The family moved to Halifax in 1947 when Jack became the general secretary of the new family YMCA. Muriel did volunteer work in community mental health activities and human rights for blacks. For fourteen years she worked as Program and Parent Education Adviser for the Nova Scotia Department of Education, resigning only to become National President of the Voice of Women in 1967. Her interest in international affairs had developed through participating in the YMCA's International Affairs Committee. Her pacifism also was expressed through her association for the past twenty-five years with the Religious Society of Friends (Quakers).

Working for Peace

Of the many organizations with which Muriel worked, none captured her imagination more than the Voice of Women (VOW). Responding to the call from Toronto women to form a women's organization to do something about the failure of the Paris Peace talks in 1960 (after the U2 scare), Muriel eagerly joined VOW. She and Peggy Hope-Simpson soon had a Halifax branch going and, within a month, they had called a public meeting to successfully contest the dumping by a private concern of nuclear waste off the coast of Yarmouth, Nova Scotia. Muriel chaired the Women's International Peace Conference in Montréal in 1967 - a VOW centennial project - and that same year became President of VOW. During her term, the Voices, who were opposing the Vietnam War, captured public attention when they brought three South Vietnamese women from the National Liberation Front to Canada. Muriel accompanied them across the country to packed public meetings in the major cities and at border points between Canada and the United States. There they met with delegations of U.S. peace women.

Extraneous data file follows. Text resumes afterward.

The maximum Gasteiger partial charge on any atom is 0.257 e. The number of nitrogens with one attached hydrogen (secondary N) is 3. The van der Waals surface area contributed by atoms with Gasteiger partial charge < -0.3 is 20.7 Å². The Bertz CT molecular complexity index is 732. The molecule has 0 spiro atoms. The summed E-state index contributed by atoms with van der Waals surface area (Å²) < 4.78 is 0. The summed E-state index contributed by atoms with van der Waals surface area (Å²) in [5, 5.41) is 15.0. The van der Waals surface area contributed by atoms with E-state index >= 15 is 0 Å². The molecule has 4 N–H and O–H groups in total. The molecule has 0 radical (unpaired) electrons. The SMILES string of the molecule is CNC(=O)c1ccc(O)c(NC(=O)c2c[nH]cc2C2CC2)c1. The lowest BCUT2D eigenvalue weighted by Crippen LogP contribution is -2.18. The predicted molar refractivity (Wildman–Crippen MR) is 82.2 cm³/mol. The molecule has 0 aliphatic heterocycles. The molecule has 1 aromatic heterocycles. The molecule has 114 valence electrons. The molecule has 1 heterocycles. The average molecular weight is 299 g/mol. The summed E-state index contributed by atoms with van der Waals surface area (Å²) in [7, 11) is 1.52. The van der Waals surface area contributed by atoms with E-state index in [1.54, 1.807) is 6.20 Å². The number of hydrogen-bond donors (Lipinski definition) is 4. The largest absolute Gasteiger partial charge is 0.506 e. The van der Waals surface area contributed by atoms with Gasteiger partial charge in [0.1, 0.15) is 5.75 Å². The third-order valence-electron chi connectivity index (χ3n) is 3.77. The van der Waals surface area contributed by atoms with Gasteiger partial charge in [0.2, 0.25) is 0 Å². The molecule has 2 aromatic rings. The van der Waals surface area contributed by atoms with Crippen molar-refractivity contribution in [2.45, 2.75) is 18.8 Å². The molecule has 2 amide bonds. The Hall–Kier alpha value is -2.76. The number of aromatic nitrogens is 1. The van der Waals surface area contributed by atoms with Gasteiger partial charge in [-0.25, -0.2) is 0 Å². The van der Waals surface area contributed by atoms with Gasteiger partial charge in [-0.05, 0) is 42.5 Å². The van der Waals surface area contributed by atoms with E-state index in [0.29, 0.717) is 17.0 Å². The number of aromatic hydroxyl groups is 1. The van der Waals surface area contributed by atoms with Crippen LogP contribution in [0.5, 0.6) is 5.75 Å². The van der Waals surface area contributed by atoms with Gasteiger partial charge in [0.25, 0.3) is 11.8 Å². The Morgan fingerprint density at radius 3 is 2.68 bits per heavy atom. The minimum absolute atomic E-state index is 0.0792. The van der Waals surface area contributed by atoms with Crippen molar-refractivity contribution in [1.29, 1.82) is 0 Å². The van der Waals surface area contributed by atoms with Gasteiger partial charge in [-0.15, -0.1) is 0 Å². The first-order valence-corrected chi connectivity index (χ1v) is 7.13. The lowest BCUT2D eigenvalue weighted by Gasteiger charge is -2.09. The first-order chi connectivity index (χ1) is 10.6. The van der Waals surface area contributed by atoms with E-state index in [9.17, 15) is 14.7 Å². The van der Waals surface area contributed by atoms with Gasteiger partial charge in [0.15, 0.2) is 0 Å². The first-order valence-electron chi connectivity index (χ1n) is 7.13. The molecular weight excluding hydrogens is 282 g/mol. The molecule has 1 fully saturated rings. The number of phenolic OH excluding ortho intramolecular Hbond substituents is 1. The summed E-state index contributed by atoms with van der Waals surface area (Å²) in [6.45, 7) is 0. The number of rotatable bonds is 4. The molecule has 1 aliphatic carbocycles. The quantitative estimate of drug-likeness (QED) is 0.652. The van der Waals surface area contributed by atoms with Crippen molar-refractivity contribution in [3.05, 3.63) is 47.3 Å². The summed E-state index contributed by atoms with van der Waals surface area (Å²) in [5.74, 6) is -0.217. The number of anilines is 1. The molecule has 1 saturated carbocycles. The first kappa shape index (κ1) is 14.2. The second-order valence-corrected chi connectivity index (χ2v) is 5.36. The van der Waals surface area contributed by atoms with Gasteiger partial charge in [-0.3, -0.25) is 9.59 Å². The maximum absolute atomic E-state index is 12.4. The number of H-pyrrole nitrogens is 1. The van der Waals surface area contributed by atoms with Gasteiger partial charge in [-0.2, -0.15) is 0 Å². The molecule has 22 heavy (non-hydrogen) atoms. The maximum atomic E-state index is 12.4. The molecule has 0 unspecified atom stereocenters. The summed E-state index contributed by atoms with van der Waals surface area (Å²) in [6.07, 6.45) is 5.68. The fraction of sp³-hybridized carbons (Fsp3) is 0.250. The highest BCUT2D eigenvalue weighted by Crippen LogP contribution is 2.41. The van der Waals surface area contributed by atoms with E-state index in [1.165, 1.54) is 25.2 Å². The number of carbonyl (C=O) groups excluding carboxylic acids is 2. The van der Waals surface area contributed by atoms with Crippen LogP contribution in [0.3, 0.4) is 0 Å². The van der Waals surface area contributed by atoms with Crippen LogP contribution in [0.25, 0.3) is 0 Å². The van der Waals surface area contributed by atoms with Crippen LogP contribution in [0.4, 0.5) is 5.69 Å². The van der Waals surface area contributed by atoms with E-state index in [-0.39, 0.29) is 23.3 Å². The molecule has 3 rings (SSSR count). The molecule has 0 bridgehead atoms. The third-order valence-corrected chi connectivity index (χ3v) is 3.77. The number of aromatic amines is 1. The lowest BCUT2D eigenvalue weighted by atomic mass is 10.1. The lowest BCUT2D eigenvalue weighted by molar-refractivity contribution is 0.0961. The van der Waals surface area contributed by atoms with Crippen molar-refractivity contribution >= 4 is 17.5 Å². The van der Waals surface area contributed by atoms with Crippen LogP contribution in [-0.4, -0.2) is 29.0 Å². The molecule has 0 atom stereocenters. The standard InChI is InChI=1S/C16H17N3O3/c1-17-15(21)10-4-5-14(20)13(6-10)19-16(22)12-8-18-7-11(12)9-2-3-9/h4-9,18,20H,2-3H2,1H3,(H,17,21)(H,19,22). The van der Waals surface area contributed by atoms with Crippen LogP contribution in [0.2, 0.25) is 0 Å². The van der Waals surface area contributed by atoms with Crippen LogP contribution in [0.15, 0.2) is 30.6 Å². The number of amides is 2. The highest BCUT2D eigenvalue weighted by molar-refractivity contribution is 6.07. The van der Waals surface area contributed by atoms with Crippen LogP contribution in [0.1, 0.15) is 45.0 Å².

Muriel led a delegation of Voices in 1968 to meet with the Director General of the Suffield Experimental Station to protest Canada's involvement in chemical weapons testing. The women went to find out about the agreement between Canada, great Britain, and the U.S. on chemical and biological warfare research and its connection to U.S. chemical warfare in Vietnam.